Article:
Wilde, Oscar: 1854-1900

Transcript of the Interview


  • Monika Schärer    Welcome to SwissEduc. My name is Monika Schärer and my guest is Neil McKenna, a writer, a journalist, a producer, a researcher, and he's here because he wrote a wonderful, new biography on Oscar Wilde.
    Neil McKenna    Hello
    MS    How does one proceed to write a biography on a dead author?
    NM    Well, it's a fairly daunting task. I think you have to begin at the beginning. I started reading everything that had ever been written by Oscar Wilde, and I read that, and I thought about it, and I went one step further. And I went to the four major archives, where most of the Oscar Wilde material is kept and to a lot of minor archives. So I traveled from London to Oxford, to Austin in Texas, and to Los Angeles, and to many small and forgotten libraries in Cambridge and Worthing and other cities.
    My goal was to try and read every document written by or about Oscar Wilde, which would give me an insight into his life; and I think I succeeded in that.
    By the time I'd finished I had 10,000 cards with notes on them. Much of it was irrelevant, but I needed to know it. But about 30% was relevant, and I did use it. And I think that's the only way you can do it. You have to get down into the material, and you have to look at the original letters, at the memoirs, at the letters of his circle, of his wife, of his son, of his friends, of his enemies in order to fully understand it.
    MS    There are already many biographies about Oscar Wilde's life. Did you disapprove of them?
    NM    I don't think it's a question of disapproving or not disapproving, there had probably been about 15 major biographies of Oscar Wilde's life. And they started in 1913 with Arthur Ransome's biography, and the last really major one was in 1987 with Richard Ellman's biography.
    One of the problems with all the previous biographies was that they were constrained, constricted about what they could say about Oscar's sexuality. Remember in 1987 in Britain and in America, while there homosexuality was around, it was very hard to actually publish sexually explicit material about gay sex and about a revered author like Oscar Wilde.
    So if you read Richard Ellman's biography, and it's a very, very good book and I would certainly recommend every one to read it, it is very, very sparse when it comes to Oscar Wilde's gay sexual liaison. And I think that the book that I have written could not have been written until the early 21st century, because no mainstream publisher would have dared to publish it
    MS    Your focus is on the sex and love life of Oscar Wilde. How important is it to know about an author's sex life?
    NM    I think it varies from author to author. I mean Oscar Wilde went to prison for falling in love with another man and having sex with male prostitutes, with blackmailers, with boys, with young men. So his writing life is intimately bound up with his sexual life. He was a gay man, a Uranium they called him then, in an age where it was utterly illegal to be gay. Not just to be gay, but to even appear to be gay or to be thought to be gay.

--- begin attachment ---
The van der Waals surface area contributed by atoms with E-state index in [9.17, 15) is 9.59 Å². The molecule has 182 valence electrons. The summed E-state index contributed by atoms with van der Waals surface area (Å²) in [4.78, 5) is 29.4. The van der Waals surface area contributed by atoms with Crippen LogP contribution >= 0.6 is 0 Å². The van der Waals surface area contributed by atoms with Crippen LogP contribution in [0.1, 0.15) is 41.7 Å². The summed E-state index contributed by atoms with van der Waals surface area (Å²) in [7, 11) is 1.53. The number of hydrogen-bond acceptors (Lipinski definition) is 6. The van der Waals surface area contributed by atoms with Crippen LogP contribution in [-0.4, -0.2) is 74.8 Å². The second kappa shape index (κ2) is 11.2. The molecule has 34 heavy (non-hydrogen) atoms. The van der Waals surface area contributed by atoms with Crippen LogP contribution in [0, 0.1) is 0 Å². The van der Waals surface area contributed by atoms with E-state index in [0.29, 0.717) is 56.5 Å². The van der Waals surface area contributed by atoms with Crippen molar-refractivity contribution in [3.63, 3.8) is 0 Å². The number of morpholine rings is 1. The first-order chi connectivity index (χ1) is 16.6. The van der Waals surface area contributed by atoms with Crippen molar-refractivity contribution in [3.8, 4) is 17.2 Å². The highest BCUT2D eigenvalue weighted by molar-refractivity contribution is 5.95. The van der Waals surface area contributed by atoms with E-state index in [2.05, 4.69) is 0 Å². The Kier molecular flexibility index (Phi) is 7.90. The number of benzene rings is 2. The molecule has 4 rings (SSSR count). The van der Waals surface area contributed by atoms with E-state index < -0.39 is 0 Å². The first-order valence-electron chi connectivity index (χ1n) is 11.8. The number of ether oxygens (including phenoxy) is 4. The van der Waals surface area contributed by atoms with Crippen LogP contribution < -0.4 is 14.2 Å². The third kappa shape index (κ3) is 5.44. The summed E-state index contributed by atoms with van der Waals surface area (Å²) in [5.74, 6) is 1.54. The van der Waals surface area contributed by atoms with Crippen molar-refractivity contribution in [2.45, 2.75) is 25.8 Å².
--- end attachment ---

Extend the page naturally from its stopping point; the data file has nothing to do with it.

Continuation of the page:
Oscar Wilde was sentenced to two years imprisonment with hard labor for having sex with men. That's something that might not sound particularly problematic now, but at the time two years with hard labor in an English prison was considered to be tantamount to a death sentence. He was very lucky that he only got two years. He had had anal sex with some of the boys. And the penalty for that was ten years imprisonment to life. So he was lucky that he got two years, and he was lucky that he survived.
    So I think it is important, given that his life is inextricably, intimately bound up with sex with men, that I focused on this important aspect of his life.
    MS    You call your biography "The Secret Life of Oscar Wilde." You show a different side, or you focus on a different side of his life. Does it sort of show ... is he an icon of something for you?
    NM    Well, I'm a gay man. And when I was growing up Oscar Wilde became a kind of icon for gay men of my generation growing up in Britain. Remember he was the most famous gay man; he was persecuted under very unjust laws. Those laws were not repealed in Britain until 1967. I was seven or eight when those laws were repealed. So I was aware that there had been a change, and I was aware still of the homophobia and hostility towards gay men when I was growing up and realized my own sexuality. I have been queer bashed, I have been spat at, I have been called puff, I have been called all sorts of things. So that homophobia is part of my experience. So the homophobia that Oscar Wilde experienced, that he was sent to prison for, that he was persecuted for, is on a continuum with my experience. And I felt that I wanted to explore that, and I think that's probably a good motive for writing a biography.
    MS    Thank you very much.
    NM    Thank you.
  • This interview took place in Zurich, Switzerland, on May 12, 2005